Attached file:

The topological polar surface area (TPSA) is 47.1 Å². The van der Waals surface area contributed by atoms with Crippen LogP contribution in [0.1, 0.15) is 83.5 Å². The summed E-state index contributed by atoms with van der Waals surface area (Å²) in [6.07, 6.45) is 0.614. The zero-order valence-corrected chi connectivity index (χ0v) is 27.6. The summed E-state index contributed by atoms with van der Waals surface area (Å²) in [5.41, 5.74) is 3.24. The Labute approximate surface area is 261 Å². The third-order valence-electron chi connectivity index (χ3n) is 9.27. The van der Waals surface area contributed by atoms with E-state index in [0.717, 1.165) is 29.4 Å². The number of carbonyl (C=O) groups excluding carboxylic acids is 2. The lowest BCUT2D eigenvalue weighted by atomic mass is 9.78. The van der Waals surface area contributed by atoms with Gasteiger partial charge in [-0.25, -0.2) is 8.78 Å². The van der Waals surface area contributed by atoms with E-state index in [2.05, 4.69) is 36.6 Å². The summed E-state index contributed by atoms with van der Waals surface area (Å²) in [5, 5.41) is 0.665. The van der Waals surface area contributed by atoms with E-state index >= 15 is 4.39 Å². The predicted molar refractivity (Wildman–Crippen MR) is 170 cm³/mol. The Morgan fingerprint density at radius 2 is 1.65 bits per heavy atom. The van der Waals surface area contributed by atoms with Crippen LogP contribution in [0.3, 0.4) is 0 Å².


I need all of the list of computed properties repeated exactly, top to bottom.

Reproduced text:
The topological polar surface area (TPSA) is 47.1 Å². The van der Waals surface area contributed by atoms with Crippen LogP contribution in [0.1, 0.15) is 83.5 Å². The summed E-state index contributed by atoms with van der Waals surface area (Å²) in [6.07, 6.45) is 0.614. The zero-order valence-corrected chi connectivity index (χ0v) is 27.6. The summed E-state index contributed by atoms with van der Waals surface area (Å²) in [5.41, 5.74) is 3.24. The Labute approximate surface area is 261 Å². The third-order valence-electron chi connectivity index (χ3n) is 9.27. The van der Waals surface area contributed by atoms with E-state index in [0.717, 1.165) is 29.4 Å². The number of carbonyl (C=O) groups excluding carboxylic acids is 2. The lowest BCUT2D eigenvalue weighted by atomic mass is 9.78. The van der Waals surface area contributed by atoms with Gasteiger partial charge in [-0.25, -0.2) is 8.78 Å². The van der Waals surface area contributed by atoms with E-state index in [2.05, 4.69) is 36.6 Å². The summed E-state index contributed by atoms with van der Waals surface area (Å²) in [5, 5.41) is 0.665. The van der Waals surface area contributed by atoms with E-state index >= 15 is 4.39 Å². The predicted molar refractivity (Wildman–Crippen MR) is 170 cm³/mol. The Morgan fingerprint density at radius 2 is 1.65 bits per heavy atom. The van der Waals surface area contributed by atoms with Crippen LogP contribution in [0.3, 0.4) is 0 Å².